While we are all concerned about where we are headed in this country and ever increasing restrictions on our liberties, there is one profession I see in a way caught in the middle. That profession is law enforcement. Because of concerns over our rights some people get suspicious anytime an LEO is involved in a shooting etc, while the criminal coddling libs want to crucify them for doing their jobs. As I have said before I believe that LEO's are generally underappreciated for the job they do, just like the military. Here are a few stories I recived in an email from the Law Enforcement Legal Defense Fund. They seem to me to be a worthwhile organization.
LELDF supports officers that are unfairly charged for actions taken in the line of duty. These officers are unjustly accused for crimes while carrying out their assigned duties according to established policy.
Torrey Thompson is a former DeKalb County , Georgia police officer and a Marine Corps veteran. He earned four letters of commendation and has never been disciplined. This police officer is charged with crimes he did not commit and this dedicated man does not deserve to be convicted all for doing his job; enforcing the law and protecting the public.
Torrey Thompson is charged with felony murder, manslaughter and aggravated assault arising out of an incident which occurred on September 12, 2006. Thompson was called for back-up along with two other officers in an apartment complex in Decatur, Georgia. The two officers that called for back-up were Officers Knock and Mondesir. They were investigating a stolen vehicle in the apartment complex, which had been identified in a hit and run incident earlier that day, and knew the suspect Lorenzo Mathews was wanted in connection with a shooting.
Knock and Mondesir were given permission to search the second floor of an apartment building where they believed Mathews to be hiding. Thompson was then called for back-up along with Officer Nunn and Sergeant Berg. Officers Knock and Thompson positioned themselves at the rear of the apartment on the ground floor. Officer Thompson positioned himself next to Officer Knock at the base of the stairwell.
As the Officers entered the building, Mathews was standing in the kitchen area. Mathews fled out the back and down the stairs while Officers Thompson and Knock proceeded to yell "STOP, GET TO THE GROUND" and then ordered Mathews to "SHOW YOUR HANDS". Matthews refused the orders and ran down the stairs pointing what appeared to be a gun at Officer Thompson.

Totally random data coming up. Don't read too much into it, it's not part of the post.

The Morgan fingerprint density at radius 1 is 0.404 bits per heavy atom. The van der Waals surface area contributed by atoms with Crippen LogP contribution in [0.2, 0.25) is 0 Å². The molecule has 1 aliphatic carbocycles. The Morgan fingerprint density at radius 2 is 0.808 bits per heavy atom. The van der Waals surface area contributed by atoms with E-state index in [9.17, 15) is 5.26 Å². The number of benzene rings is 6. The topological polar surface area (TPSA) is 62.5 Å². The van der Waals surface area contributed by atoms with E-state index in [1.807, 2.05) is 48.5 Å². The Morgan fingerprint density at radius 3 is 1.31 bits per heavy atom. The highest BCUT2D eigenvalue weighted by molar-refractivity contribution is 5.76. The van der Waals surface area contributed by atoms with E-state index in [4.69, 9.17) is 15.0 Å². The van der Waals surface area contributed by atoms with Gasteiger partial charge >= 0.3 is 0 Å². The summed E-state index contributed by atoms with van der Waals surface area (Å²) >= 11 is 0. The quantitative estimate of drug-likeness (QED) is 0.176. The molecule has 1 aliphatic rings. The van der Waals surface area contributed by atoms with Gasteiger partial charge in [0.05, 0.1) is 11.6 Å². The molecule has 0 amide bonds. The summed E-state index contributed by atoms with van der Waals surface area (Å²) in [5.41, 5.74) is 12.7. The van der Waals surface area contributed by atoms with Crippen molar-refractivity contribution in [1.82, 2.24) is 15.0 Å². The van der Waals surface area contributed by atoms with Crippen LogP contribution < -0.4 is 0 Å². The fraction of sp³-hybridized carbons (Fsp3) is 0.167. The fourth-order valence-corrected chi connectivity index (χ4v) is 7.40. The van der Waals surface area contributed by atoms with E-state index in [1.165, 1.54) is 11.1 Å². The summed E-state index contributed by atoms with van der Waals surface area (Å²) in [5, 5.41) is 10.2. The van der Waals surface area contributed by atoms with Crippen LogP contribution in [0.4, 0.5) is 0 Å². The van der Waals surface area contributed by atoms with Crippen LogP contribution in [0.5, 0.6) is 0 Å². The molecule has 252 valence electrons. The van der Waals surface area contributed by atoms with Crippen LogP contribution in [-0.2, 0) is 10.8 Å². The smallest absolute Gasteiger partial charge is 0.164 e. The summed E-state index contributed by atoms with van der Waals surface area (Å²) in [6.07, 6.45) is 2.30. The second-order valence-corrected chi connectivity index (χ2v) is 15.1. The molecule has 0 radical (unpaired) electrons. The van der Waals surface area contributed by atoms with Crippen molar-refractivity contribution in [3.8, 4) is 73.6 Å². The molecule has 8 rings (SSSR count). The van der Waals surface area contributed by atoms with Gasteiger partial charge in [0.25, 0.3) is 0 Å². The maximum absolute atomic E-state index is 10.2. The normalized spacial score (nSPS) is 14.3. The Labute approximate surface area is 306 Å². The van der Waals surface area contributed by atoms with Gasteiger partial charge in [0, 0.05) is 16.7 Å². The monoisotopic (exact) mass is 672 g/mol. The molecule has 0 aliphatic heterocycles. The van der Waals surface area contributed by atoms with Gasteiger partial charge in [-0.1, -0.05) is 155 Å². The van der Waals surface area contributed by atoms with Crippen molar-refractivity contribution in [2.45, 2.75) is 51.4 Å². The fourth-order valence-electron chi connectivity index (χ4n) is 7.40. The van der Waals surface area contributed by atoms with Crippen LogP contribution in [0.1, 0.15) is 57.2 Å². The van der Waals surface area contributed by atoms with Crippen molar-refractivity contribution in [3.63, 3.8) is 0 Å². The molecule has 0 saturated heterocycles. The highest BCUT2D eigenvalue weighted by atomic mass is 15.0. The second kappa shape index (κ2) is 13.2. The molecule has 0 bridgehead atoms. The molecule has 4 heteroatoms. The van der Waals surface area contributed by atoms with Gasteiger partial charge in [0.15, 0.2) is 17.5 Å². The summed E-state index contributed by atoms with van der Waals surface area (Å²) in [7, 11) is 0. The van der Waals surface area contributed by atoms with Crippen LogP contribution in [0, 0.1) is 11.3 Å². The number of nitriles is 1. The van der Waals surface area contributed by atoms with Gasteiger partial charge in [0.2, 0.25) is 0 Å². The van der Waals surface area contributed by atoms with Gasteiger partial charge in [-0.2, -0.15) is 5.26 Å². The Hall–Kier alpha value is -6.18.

Mathews then pointed the item at Knock. Officer Knock then yelled "SHOW YOUR HANDS", "STOP", "DROP YOUR WEAPON", and "GIVE UP". Once again, Mathews ignored Knock's commands and lunged towards him. Officer Knock fired his 9-millimeter Beretta four times hitting Mathews once in the chest.
Officer Knock did not think that he hit Mathews because he then jumped over the railing of the staircase and ran towards Officer Thompson. Officer Knock did not fire again because Thompson was in his line of fire. Knock yelled to Thompson to "shoot him". Observing something dark in Matthews hand and believing it to be the butt of a pistol, Officer Thompson shot his 9-millimeter Beretta twice.
Mathews jumped the backyard fence and fled the scene towards a wooded area behind the apartment building. Officer Thompson chased Mathews and yelled for Mathews to "STOP" as he chased him through a parking lot towards the wooded area. Mathews turned and Officer Thompson fired his Beretta four times because he feared that Mathews was armed and would take an offensive position against him as he entered the woods.
As Mathews entered the woods he stopped and looked at Officer Thompson. Officer Thompson proceeded to fire four more times. Mathews ran through the woods and jumped over a fence into a shopping center.
When the K-9 unit arrived, they found Lorenzo Mathews dead in the shopping center. A large knife was found at the shopping center fence where Mathews had climbed.
Officer Thompson was performing his job the way he was trained to do. He knew that Lorenzo Mathews was a dangerous felon who had earlier demonstrated a willingness to place others in harms way to avoid arrest. Thompson took the necessary actions to keep this criminal off the streets of the community he was trying to protect.